Yankees signee Juan Carlos Paniagua suspended again, $1.1 million contract voided

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Back in 2009 a young pitcher from the Dominican Republic named Juan Collado signed with the Diamondbacks for $17,000 and even played in Arizona’s minor-league system, but it turned out his name was actually Juan Carlos Paniagua.

MLB suspended him for one year and the deal with the Diamondbacks was voided, but then once he was done sitting out Paniagua signed with the Yankees … for $1.1 million.

So falsifying documents and misrepresenting himself ended up earning Paniagua an extra $1 million. Or it did, briefly. Ben Badler of Baseball America reports that Paniagua has been suspended again and the pitcher’s lucrative deal with the Yankees has also been voided.

MLB has refused to disclose the exact nature of the suspension and apparently they haven’t even told the Yankees, but Badler notes that “one-year suspensions are usually reserved for a player who presents false information to teams about his age or his identity.”

In other words, maybe Juan Carlos Paniagua isn’t actually Juan Carlos Paniagua just like Juan Collado wasn’t actually Juan Collado. And maybe next time he’ll get $2 million.

Video: Andrew Toles hammers grand slam in Cactus League win

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Dodgers’ left fielder Andrew Toles crushed his first spring training home run on Saturday afternoon. With the bases loaded and a two-run deficit hanging over their heads in the fourth inning, Toles stepped up to the plate against Oakland right-hander Jesse Hahn and unloaded a grand slam on the second pitch he saw.

Third baseman Justin Turner was quick to follow up with a solo jack of his own, bringing the score to a comfortable 7-4 lead by the end of the fourth. Another three-run outburst in the fifth and an eighth-inning RBI single by Austin Barnes raised the final score to 11-6… which, coincidentally, was the same score the Reds used to defeat the Athletics’ second split-squad lineup on Saturday (albeit with a few more RBI walks than grand slams).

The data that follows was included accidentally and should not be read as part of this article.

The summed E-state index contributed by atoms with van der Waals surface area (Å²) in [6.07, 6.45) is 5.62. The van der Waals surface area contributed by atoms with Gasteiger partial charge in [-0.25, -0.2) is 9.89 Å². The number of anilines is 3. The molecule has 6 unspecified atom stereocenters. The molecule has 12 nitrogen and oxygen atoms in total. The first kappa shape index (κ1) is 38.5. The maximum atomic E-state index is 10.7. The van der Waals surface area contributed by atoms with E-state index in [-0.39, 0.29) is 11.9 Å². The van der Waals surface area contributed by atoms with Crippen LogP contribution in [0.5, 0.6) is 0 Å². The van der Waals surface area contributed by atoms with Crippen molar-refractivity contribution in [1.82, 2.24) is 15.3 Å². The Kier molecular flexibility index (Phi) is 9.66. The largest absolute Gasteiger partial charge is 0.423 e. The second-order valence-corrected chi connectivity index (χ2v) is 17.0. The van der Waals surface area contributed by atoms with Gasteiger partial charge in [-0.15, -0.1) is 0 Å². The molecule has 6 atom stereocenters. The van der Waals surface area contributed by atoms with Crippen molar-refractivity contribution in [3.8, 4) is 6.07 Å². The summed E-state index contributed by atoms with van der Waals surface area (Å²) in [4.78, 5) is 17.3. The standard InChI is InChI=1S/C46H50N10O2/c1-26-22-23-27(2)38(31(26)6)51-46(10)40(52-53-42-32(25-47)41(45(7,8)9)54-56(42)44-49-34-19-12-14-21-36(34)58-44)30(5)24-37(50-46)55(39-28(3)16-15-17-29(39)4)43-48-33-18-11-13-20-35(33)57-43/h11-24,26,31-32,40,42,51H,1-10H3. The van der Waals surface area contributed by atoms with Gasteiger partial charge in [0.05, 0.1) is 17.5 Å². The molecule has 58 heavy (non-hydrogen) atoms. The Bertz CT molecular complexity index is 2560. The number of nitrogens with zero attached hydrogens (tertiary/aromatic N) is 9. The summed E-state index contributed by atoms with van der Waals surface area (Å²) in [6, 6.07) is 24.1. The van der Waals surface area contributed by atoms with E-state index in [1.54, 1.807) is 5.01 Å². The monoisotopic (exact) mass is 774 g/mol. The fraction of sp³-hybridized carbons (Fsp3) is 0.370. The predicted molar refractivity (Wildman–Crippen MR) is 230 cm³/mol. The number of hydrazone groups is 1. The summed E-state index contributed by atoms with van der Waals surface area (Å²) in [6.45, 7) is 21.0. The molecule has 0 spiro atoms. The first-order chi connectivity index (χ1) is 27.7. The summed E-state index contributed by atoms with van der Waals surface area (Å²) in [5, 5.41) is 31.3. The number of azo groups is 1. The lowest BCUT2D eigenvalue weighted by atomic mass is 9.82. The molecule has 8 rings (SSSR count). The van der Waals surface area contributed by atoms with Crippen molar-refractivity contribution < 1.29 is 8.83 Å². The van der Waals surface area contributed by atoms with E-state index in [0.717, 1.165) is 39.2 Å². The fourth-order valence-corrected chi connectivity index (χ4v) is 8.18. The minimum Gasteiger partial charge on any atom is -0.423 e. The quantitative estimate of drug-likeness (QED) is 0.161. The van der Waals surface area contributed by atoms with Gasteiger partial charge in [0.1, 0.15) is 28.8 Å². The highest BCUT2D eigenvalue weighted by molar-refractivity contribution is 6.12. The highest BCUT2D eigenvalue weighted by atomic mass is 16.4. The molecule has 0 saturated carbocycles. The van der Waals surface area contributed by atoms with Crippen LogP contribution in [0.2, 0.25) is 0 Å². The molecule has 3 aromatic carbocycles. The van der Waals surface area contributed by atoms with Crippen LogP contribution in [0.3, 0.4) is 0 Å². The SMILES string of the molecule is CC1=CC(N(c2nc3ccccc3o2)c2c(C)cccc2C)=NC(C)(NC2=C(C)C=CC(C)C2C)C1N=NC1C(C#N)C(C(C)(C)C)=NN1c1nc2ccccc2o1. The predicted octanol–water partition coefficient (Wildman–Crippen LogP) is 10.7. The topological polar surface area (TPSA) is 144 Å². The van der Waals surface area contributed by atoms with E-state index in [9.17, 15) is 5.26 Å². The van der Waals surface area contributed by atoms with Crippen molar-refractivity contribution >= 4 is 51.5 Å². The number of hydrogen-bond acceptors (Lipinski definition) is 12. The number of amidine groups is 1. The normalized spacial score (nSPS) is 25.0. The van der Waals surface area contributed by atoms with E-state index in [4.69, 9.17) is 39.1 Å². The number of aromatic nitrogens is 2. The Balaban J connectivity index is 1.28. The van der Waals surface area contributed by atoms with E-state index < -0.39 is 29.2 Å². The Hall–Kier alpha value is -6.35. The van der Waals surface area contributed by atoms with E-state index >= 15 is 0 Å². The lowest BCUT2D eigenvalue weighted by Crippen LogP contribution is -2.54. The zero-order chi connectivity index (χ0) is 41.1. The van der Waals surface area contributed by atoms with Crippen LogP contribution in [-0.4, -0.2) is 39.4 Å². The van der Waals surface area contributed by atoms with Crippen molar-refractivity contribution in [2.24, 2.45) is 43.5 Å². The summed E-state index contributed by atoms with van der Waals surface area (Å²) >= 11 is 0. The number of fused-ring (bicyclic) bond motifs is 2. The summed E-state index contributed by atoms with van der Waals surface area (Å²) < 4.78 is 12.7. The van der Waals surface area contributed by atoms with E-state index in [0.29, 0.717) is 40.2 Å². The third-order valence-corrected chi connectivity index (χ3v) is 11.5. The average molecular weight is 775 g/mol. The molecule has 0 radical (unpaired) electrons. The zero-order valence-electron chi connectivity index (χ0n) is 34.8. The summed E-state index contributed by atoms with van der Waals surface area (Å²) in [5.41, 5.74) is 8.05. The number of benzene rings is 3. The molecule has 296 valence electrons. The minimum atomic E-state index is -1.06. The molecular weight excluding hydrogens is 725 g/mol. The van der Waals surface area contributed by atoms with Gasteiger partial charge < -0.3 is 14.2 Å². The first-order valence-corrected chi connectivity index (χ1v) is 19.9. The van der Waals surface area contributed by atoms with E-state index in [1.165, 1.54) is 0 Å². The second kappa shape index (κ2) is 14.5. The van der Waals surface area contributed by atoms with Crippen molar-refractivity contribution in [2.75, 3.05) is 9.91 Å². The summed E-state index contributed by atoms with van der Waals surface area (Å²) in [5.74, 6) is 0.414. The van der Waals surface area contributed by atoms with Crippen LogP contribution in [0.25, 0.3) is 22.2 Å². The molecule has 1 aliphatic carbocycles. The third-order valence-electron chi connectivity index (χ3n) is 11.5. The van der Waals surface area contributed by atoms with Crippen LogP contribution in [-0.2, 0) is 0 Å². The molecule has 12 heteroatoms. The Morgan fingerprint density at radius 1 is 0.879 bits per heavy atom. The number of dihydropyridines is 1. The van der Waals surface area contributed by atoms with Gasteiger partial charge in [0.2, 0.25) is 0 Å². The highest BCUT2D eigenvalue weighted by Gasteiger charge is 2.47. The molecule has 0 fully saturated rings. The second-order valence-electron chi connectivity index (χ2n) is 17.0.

Toles, 24, is approaching his sophomore season with the Dodgers in 2017. He slashed .314/.365/.505 with three home runs and an .870 OPS in his first major league season in 2016 and is expected to platoon with the right-handed Franklin Gutierrez in left field this year.

David Price’s season debut could be pushed back to May

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David Price showed “strength improvements” in his elbow on Saturday, but Red Sox’ manager John Farrell still doesn’t think the left-hander will be ready to throw by the start of the season — or for a few weeks afterward. According to ESPN’s Scott Lauber, the 31-year-old might not be ready to debut until May at the earliest.

Price hasn’t thrown off of a mound this spring after experiencing soreness in his left elbow on March 1. Surgery doesn’t appear to be necessary, but the Red Sox are playing it extra safe with their No. 3 starter in hopes that rest and rehabilitation will return him to full health sometime during the 2017 season. For now, Price has been restricted to short games of catch until he’s cleared to resume a more rigorous throwing program. Via MLB.com’s Ian Browne:

[There were] strength improvements to the point of putting the ball back in his hand a little more consistently,” said manager John Farrell. “Today’s the first step for that. A short game of catch. That’s what he’s going through. Not off a mound but just to get the arm moving with a ball in flight, and he will continue in this phase for a period of time. There’s no set distance and volume yet to the throws.

The lefty is coming off of a lackluster 2016 season, during which he delivered a 3.99 ERA, 2.0 BB/9 and 8.9 SO/9 over 230 innings for the Red Sox.